My first meeting as a consultant on this job was in late 2004. I (like many others) pushed paper and put up with This job for about seven years after that.
They never said as much, but in their actions, Amtrak never showed much interest in the job to expand the capacity of their corridor, and other factors piled on as well.
- Amtrak engineering reviews moved at a glacial pace, and then missed things that they claimed to care about later
- complete disconnect between what engineers/lawyers in philly and dc wanted, vs what their own field personnel needed.
- outlandish demands were made at the eleventh hour regarding c&s matters, upending years of negotiations, then retracted after delaying the project.
- consulting engineers were unwilling to seal plans on the existing bridge without abutment work, which Amtrak didn’t seem to think was necessary (but they wouldn’t say so or take responsibility for it, of course)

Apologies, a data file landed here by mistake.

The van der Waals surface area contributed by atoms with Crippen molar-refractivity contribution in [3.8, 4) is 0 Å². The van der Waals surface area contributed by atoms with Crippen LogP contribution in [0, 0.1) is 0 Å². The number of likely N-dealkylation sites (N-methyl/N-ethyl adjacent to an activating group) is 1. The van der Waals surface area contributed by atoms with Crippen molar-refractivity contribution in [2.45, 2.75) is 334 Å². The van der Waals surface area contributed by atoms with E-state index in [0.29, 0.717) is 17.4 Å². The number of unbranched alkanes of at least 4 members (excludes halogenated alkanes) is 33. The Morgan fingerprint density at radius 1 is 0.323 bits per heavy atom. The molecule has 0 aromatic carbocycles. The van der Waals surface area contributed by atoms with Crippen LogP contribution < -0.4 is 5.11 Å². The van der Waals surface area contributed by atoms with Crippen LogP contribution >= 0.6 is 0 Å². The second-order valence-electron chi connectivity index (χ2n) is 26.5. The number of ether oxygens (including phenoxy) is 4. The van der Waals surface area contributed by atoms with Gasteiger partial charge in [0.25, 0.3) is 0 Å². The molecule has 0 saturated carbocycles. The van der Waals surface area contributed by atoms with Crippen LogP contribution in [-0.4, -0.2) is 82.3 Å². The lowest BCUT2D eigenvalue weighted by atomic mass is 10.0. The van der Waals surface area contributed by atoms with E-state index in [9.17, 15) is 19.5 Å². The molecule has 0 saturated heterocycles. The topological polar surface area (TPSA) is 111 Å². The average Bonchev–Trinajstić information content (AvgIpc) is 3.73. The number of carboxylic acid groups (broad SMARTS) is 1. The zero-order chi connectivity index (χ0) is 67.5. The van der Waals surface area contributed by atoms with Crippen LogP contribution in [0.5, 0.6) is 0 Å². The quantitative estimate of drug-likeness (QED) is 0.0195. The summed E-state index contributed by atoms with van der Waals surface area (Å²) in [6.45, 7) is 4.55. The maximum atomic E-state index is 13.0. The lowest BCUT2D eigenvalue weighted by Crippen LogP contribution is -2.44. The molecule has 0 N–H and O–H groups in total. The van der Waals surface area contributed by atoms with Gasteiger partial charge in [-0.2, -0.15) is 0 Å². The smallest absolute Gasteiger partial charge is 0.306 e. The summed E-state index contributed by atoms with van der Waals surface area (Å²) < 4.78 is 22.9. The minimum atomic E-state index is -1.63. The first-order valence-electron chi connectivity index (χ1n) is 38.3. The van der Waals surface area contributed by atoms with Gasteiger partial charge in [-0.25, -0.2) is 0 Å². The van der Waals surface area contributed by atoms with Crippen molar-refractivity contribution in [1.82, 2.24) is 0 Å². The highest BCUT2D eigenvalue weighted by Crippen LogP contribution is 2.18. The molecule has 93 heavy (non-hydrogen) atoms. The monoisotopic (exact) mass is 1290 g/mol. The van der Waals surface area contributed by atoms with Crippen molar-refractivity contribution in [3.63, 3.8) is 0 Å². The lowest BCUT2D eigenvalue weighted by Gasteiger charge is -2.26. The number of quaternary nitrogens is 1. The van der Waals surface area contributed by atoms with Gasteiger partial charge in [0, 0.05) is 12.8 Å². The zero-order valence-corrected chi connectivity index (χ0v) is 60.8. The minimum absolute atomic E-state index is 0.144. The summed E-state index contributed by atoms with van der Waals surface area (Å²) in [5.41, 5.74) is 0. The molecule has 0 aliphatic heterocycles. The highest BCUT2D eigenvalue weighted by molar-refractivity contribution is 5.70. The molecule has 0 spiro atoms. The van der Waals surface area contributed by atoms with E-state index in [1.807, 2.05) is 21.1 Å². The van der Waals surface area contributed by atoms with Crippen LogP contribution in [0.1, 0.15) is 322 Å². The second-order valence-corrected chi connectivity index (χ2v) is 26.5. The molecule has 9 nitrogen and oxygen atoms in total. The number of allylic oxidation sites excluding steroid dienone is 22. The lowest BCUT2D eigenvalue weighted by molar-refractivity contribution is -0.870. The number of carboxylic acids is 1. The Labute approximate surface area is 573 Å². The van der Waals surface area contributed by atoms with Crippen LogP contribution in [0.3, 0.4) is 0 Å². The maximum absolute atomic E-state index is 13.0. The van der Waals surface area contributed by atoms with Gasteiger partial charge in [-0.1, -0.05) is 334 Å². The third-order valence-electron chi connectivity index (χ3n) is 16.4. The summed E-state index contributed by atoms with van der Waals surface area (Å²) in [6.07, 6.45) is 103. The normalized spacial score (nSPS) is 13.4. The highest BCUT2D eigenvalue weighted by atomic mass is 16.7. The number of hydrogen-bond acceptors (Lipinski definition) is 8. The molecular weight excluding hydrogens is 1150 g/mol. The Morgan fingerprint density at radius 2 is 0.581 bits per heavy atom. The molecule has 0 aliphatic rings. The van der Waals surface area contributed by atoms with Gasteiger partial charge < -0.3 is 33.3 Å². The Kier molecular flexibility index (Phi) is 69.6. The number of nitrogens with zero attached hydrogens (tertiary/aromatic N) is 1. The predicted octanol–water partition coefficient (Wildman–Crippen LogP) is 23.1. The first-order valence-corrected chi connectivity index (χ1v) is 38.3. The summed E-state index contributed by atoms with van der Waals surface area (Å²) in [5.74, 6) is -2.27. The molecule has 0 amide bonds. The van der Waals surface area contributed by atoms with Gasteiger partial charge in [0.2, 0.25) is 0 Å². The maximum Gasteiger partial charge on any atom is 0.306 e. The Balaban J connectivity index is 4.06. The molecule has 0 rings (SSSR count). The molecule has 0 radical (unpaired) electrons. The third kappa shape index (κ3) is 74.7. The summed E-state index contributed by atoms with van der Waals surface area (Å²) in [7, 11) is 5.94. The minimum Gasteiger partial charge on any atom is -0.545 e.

- Amtrak demanded that Delaware buy the rail (not just pay for it, buy/inspect/own it), then later decided against it
- Denrec decided at the eleventh hour that the wetlands were more critical than thought and wouldn’t allow the work, then acquiesced later. In retrospect it looks like attempted extortion.
- Amtrak demanded that Delaware hire and oversee the contractor doing all the grading and structural work, despite having little experience in railroad matters and creating a liability nightmare. I am not sure if they continued to demand that. Anyone know who’s doing the work?
And those are only the things I remember!
It’s a shame. The project seems like a win-win for both parties. Perhaps some lessons are in order for the whole state funding model that many parties seem so hell bent on?
Long-Distance trains are the root of all evil in the known universe.